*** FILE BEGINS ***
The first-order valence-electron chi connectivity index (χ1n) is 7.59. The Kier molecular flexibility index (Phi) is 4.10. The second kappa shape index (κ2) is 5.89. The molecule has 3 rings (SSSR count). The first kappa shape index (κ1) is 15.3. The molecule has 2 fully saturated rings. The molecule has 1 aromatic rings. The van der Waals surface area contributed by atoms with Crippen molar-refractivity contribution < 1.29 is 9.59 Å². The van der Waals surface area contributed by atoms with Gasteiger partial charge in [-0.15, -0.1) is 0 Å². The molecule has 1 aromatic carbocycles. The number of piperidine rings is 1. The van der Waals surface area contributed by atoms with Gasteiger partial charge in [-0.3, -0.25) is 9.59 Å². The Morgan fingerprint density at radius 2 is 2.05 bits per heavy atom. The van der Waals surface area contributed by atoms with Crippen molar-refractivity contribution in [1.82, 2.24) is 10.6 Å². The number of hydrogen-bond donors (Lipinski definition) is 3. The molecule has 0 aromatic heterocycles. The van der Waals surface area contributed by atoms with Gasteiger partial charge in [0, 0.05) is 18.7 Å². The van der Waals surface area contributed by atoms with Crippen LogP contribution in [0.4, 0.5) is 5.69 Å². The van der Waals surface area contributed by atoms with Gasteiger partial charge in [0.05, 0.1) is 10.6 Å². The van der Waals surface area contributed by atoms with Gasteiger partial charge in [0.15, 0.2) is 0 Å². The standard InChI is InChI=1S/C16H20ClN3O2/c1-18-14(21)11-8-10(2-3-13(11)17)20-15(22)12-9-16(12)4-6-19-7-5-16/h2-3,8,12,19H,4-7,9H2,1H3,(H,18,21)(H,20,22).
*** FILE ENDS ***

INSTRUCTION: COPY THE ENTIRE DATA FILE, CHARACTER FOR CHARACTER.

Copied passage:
The first-order valence-electron chi connectivity index (χ1n) is 7.59. The Kier molecular flexibility index (Phi) is 4.10. The second kappa shape index (κ2) is 5.89. The molecule has 3 rings (SSSR count). The first kappa shape index (κ1) is 15.3. The molecule has 2 fully saturated rings. The molecule has 1 aromatic rings. The van der Waals surface area contributed by atoms with Crippen molar-refractivity contribution < 1.29 is 9.59 Å². The van der Waals surface area contributed by atoms with Gasteiger partial charge in [-0.15, -0.1) is 0 Å². The molecule has 1 aromatic carbocycles. The number of piperidine rings is 1. The van der Waals surface area contributed by atoms with Gasteiger partial charge in [-0.3, -0.25) is 9.59 Å². The Morgan fingerprint density at radius 2 is 2.05 bits per heavy atom. The van der Waals surface area contributed by atoms with Crippen molar-refractivity contribution in [1.82, 2.24) is 10.6 Å². The number of hydrogen-bond donors (Lipinski definition) is 3. The molecule has 0 aromatic heterocycles. The van der Waals surface area contributed by atoms with Gasteiger partial charge in [0, 0.05) is 18.7 Å². The van der Waals surface area contributed by atoms with Crippen LogP contribution in [0.4, 0.5) is 5.69 Å². The van der Waals surface area contributed by atoms with Gasteiger partial charge in [0.05, 0.1) is 10.6 Å². The van der Waals surface area contributed by atoms with Gasteiger partial charge in [0.15, 0.2) is 0 Å². The standard InChI is InChI=1S/C16H20ClN3O2/c1-18-14(21)11-8-10(2-3-13(11)17)20-15(22)12-9-16(12)4-6-19-7-5-16/h2-3,8,12,19H,4-7,9H2,1H3,(H,18,21)(H,20,22).